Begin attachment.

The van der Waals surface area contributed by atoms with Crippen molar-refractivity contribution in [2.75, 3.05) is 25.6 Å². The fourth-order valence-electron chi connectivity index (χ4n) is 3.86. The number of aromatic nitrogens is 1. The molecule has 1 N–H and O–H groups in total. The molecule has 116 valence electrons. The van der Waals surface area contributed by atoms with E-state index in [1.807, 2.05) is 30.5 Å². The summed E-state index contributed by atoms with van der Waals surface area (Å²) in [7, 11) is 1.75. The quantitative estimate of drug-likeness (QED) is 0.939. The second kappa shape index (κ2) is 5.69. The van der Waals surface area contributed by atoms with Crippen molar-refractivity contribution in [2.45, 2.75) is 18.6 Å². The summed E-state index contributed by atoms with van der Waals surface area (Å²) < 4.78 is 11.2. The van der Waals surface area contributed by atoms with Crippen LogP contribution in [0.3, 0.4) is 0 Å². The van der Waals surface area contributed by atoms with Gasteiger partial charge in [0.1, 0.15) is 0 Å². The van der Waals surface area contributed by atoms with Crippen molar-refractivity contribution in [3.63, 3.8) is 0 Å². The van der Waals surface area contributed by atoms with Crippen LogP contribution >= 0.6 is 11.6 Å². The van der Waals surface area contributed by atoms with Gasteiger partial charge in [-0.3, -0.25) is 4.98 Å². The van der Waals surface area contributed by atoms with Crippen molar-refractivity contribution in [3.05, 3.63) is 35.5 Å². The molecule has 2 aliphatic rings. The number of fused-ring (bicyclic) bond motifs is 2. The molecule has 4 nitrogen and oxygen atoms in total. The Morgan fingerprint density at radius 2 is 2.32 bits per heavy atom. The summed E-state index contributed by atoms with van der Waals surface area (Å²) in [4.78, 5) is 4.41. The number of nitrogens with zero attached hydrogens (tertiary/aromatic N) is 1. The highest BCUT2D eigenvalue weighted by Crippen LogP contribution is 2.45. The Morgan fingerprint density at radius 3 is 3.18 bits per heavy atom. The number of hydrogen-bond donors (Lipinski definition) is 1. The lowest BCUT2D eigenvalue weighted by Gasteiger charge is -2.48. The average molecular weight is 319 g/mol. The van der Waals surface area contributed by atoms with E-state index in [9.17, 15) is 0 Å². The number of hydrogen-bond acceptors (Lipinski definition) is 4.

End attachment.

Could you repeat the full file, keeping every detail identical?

The van der Waals surface area contributed by atoms with Crippen molar-refractivity contribution in [2.75, 3.05) is 25.6 Å². The fourth-order valence-electron chi connectivity index (χ4n) is 3.86. The number of aromatic nitrogens is 1. The molecule has 1 N–H and O–H groups in total. The molecule has 116 valence electrons. The van der Waals surface area contributed by atoms with E-state index in [1.807, 2.05) is 30.5 Å². The summed E-state index contributed by atoms with van der Waals surface area (Å²) in [7, 11) is 1.75. The quantitative estimate of drug-likeness (QED) is 0.939. The second kappa shape index (κ2) is 5.69. The van der Waals surface area contributed by atoms with Crippen molar-refractivity contribution in [2.45, 2.75) is 18.6 Å². The summed E-state index contributed by atoms with van der Waals surface area (Å²) < 4.78 is 11.2. The van der Waals surface area contributed by atoms with Crippen LogP contribution in [0.3, 0.4) is 0 Å². The van der Waals surface area contributed by atoms with Gasteiger partial charge in [0.1, 0.15) is 0 Å². The van der Waals surface area contributed by atoms with Crippen molar-refractivity contribution in [3.63, 3.8) is 0 Å². The van der Waals surface area contributed by atoms with Crippen LogP contribution >= 0.6 is 11.6 Å². The van der Waals surface area contributed by atoms with Gasteiger partial charge in [-0.3, -0.25) is 4.98 Å². The van der Waals surface area contributed by atoms with Crippen molar-refractivity contribution in [3.05, 3.63) is 35.5 Å². The molecule has 2 aliphatic rings. The number of fused-ring (bicyclic) bond motifs is 2. The molecule has 4 nitrogen and oxygen atoms in total. The Morgan fingerprint density at radius 2 is 2.32 bits per heavy atom. The summed E-state index contributed by atoms with van der Waals surface area (Å²) in [4.78, 5) is 4.41. The number of nitrogens with zero attached hydrogens (tertiary/aromatic N) is 1. The highest BCUT2D eigenvalue weighted by Crippen LogP contribution is 2.45. The Morgan fingerprint density at radius 3 is 3.18 bits per heavy atom. The number of hydrogen-bond donors (Lipinski definition) is 1. The lowest BCUT2D eigenvalue weighted by Gasteiger charge is -2.48. The average molecular weight is 319 g/mol. The van der Waals surface area contributed by atoms with E-state index in [9.17, 15) is 0 Å². The number of hydrogen-bond acceptors (Lipinski definition) is 4.